Spotlight on Thyroid Health: What you should know for Thyroid Awareness Month

As we begin the new year with a focus on improving our health, Thyroid Awareness Month serves as a reminder not to overlook the importance of our thyroid.

Roughly 20 million Americans have some form of thyroid disease, yet many may not realize it, since these issues often go undetected. While the exact causes of thyroid problems remain largely unknown, they can contribute to various health concerns, such as fatigue, weight changes, and mood fluctuations.

Thyroid 101: What does the thyroid do?

Your thyroid gland is a small, butterfly-shaped organ that sits in the front of your neck and wraps around your windpipe (trachea). It helps regulate your metabolism and keep your body running like a well-oiled machine. When your thyroid isn’t functioning properly, your metabolism can start to slow down or speed up, which can affect your:

  • Energy levels
  • Weight
  • Heart health
  • Sleep quality
  • Mental health and mood
  • Brain function
  • Skin and hair appearance
  • Menstrual cycles
  • Sex drive
  • Sensitivity to heat and cold

What conditions can affect your thyroid health?

Thyroid disease is a broad term for any condition that affects your thyroid. Since thyroid issues often affect your metabolism, they can have far-reaching impacts on your physical and mental health as well as your lifestyle.

The two most common thyroid conditions are hypothyroidism and hyperthyroidism.  Hypothyrdoidism is when the body doesn’t make enough thyroid hormone, which causes metabolism to slow down, whereas hyperthyroidism is when your body makes too much thyroid hormone and speeds up your metabolism.

How are thyroid conditions diagnosed?

Thyroid conditions cause symptoms that can affect your overall health and quality of life, but it’s not always easy to connect the dots back to your thyroid without the help of a healthcare professional. Depending on your situation, diagnosing your thyroid problems may include:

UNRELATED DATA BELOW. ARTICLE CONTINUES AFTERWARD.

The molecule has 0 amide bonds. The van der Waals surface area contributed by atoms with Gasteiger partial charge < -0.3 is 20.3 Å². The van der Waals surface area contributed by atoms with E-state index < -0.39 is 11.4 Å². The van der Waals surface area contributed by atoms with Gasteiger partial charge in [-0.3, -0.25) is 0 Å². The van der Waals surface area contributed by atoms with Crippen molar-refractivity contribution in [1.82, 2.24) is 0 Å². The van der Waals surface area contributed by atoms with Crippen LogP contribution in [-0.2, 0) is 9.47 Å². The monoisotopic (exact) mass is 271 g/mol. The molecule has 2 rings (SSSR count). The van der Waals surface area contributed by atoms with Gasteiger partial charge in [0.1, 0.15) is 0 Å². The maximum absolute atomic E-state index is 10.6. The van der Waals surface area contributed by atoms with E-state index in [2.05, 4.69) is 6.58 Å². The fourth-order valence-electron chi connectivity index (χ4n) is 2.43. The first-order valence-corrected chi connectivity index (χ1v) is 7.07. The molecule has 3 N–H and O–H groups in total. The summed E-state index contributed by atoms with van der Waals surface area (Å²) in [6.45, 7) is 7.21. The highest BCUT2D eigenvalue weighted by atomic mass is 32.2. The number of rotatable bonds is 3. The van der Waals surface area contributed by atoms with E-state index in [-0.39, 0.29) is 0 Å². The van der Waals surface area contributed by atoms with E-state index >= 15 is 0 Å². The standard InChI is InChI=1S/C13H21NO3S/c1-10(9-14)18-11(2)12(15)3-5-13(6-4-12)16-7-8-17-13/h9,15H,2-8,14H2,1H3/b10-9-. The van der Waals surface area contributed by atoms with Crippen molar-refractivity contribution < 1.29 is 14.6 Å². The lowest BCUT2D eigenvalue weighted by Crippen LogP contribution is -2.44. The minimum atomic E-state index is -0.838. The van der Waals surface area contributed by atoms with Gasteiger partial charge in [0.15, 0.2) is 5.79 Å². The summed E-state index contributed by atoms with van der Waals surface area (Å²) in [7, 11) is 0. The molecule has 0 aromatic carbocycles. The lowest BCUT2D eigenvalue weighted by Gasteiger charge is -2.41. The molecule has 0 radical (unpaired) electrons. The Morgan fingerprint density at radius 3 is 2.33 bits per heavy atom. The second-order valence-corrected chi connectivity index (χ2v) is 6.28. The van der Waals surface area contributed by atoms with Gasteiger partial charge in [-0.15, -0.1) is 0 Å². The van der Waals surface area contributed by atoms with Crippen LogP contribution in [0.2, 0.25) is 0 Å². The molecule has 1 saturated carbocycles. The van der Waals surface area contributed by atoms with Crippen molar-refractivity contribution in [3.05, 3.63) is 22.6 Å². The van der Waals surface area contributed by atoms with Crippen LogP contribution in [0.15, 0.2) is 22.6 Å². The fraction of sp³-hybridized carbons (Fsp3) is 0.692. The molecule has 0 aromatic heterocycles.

• Blood tests to check the levels of different thyroid hormones
  • Imaging scans to check for irregular thyroid size or shape or growths on your thyroid
  • A physical exam (a provider feels your neck for abnormal thyroid size or growths)

Thyroid Awareness Month is the perfect time to talk with your provider about your risk for thyroid conditions and get your thyroid checked!

Thyroid issues are usually treatable with the help of a healthcare provider, including conditions like hyperthyroidism (overactive thyroid), hypothyroidism (underactive thyroid), and thyroid cancer.

What is thyroid cancer?

Thyroid cancer refers to abnormal cell growth in the thyroid gland that has the potential to keep growing and eventually spread to other parts of your body. Thyroid cancer is relatively uncommon compared to other types of cancer, but around 44,000 people in the United States receive a new thyroid cancer diagnosis each year. It’s extremely treatable and can usually be cured with surgery.

The most common warning sign of thyroid cancer is a lump or growth on the front of the neck. You may notice swelling when looking in the mirror, putting on a necklace, or fastening the top button of a shirt. Most thyroid growths are benign, but it’s always a good idea to get them checked out by a healthcare provider as soon as possible.

How is thyroid cancer diagnosed and treated?

To diagnose thyroid cancer, a healthcare provider will:

  • Perform a physical exam to feel the thyroid growth
  • Use an imaging test, like an ultrasound, to take a look at the thyroid
  • Perform a fine-needle biopsy to remove cells from your thyroid and test them for cancer

Often, thyroid cancer can be managed with active surveillance or treated and cured with surgery to remove all or part of the thyroid. If the tumor is larger, has spread to the lymph nodes or other parts of the body, or has a high risk of returning, other treatments, such as radioiodine therapy may be recommended.

How Carrum Health can help with thyroid cancer

If your test results suggest the possibility of thyroid cancer and your employer offers cancer care through Carrum Health, connect with us today. Your coverage typically includes a second opinion and personalized care plan from one of the top cancer care centers at no cost to you. Often, this can be done virtually, from the comfort of your home. You may also receive virtual support from highly trained nurses who can answer cancer-related questions, discuss appointment details, and provide up to two years of ongoing assistance.

See if the Carrum Health cancer care benefit is available to you. Check your eligibility.

The information contained on this article are for informational purposes only. No material is intended to be a substitute for professional medical advice, diagnosis or treatment.